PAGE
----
The dad liked playing with his kids. He would take their little hands and rub them along his cheek stubble until the boys were laughing. Then he would open his legs and send them through on their knees swatting their butts as they went through. Or wrestle. They did that quite a bit. He would take them down to the high school baseball field and hit grounders and fly balls to them. He insisted they do their homework and was eager to help them. He taught the boy the gift and love of reading. That itself was enough to negate some of the bad things that happened as he was growing up.

* * * * * * * *

Space and space travel captivated him. He went to the science fiction movies with his pals and brothers, read the super hero comic books, watched the science fiction programs on TV and wanted to be the first human in space. He was curious about the sending up of monkeys to test their endurance in space. He was in awe of the early astronauts like Shepard and John Glenn or the guys who walked in space outside the capsule. Space took his out of whatever provincialism wraps up a kid and projects the mind way outside his kid-like frame of reference. He wanted to see space not as a fantasy, but as its own reality. Getting pictures of Earth from outside itself was compelling and had a long term effect on him.

At the same time he was interested in the ambiguity that was the past. One year it was Julius Caeser, another time it was King David and Thomas Jefferson. He loved reading about the Roman Empire and one of the first books he owned was a history of the Roman Empire. The Civil War was another compelling event from the past.

He didn't have profound religious feelings. He didn't know what they were talking about but memorized the pslams and prayers he was asked to memorize. The family went to church, the Lutheran church down Moraga Way in the home of the minister. It was just a place to go every Sunday, whether they went with the parents in the car or walked down the street. There were the films, epics, based on Bible stories that always captivated him. Some of the more memorable included The Ten Commandants, David and Bathsheba, Samson and Delilah, The Robe, and Ben Hur.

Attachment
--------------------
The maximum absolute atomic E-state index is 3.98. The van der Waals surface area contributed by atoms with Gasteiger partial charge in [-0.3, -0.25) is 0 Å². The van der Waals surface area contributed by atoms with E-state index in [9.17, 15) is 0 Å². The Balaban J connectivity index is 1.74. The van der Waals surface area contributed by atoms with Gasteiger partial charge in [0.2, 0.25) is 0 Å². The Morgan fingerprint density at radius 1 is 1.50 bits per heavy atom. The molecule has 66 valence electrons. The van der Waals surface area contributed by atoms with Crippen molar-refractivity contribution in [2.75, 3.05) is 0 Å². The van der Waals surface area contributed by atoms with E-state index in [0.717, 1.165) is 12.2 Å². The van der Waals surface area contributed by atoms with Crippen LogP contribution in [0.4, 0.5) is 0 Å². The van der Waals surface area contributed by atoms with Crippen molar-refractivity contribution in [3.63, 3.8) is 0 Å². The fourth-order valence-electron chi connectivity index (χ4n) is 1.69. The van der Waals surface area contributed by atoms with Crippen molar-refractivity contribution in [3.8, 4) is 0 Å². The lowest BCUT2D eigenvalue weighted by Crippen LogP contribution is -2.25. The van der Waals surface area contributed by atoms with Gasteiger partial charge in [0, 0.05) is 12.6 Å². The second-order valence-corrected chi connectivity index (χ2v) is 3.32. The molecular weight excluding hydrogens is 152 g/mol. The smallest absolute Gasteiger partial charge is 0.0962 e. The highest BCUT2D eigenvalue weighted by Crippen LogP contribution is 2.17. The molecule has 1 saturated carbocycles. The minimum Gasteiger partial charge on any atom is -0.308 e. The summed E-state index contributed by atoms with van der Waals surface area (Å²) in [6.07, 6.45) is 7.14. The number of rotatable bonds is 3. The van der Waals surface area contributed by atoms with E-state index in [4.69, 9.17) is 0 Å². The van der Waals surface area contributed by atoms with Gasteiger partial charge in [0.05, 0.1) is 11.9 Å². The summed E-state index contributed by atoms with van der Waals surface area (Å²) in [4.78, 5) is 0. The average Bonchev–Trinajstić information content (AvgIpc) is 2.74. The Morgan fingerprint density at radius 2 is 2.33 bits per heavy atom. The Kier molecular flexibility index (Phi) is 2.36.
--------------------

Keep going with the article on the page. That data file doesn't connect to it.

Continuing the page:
Of course he didn't know what Presidents or history or generations meant either. He absorbed all the solicitations for his loyalty and played sports. All beyond he and his fellow kids was a huge shade that could mean anything or nothing.

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OZONE-A BEGINNING

We smelled and tasted nothing but the ozone that rose off twisted metal and melting iron. We were sick, sick to the pit of our stomachs with the blackened feeling that bent everyone toward the ground. We were without humor. We gathered together around the ruins and argued without heart about what had happened. We all had opinions. We were all stupefied by some natural law still operating in the offal of doom. Suddenly I rose and announced that we were to leave, leave and start again. I had no enthusiasm but realizing my destiny I had no choice and watched them pick their knapsacks, utensils and meager belongings from the gound. We began a climb up a slope, leading to the great mountain. The air became pure. We breathed once again and felt joy for the first time in a long time.

We knew there were others. We didn't know where they were or if they were, even, "good." After all, it was explained, "those who we haven't found as yet may be those who started the nightmare in the first place." And for all their explanations of why they did what they did, they were always dreaming up the next scheme to destroy things. And if we met them what would we do?

We would test them. "If they viewed us as heroic or substantial that would be one thing. If they ripped us, ridiculed our escape as chicken or somehow less than what humans should do, we'd think something else." They left it an open question. It was out of their hands. They hadn't met anyone and for all they knew every living creature was dead. Perhaps all around the world was nothing but death and burning.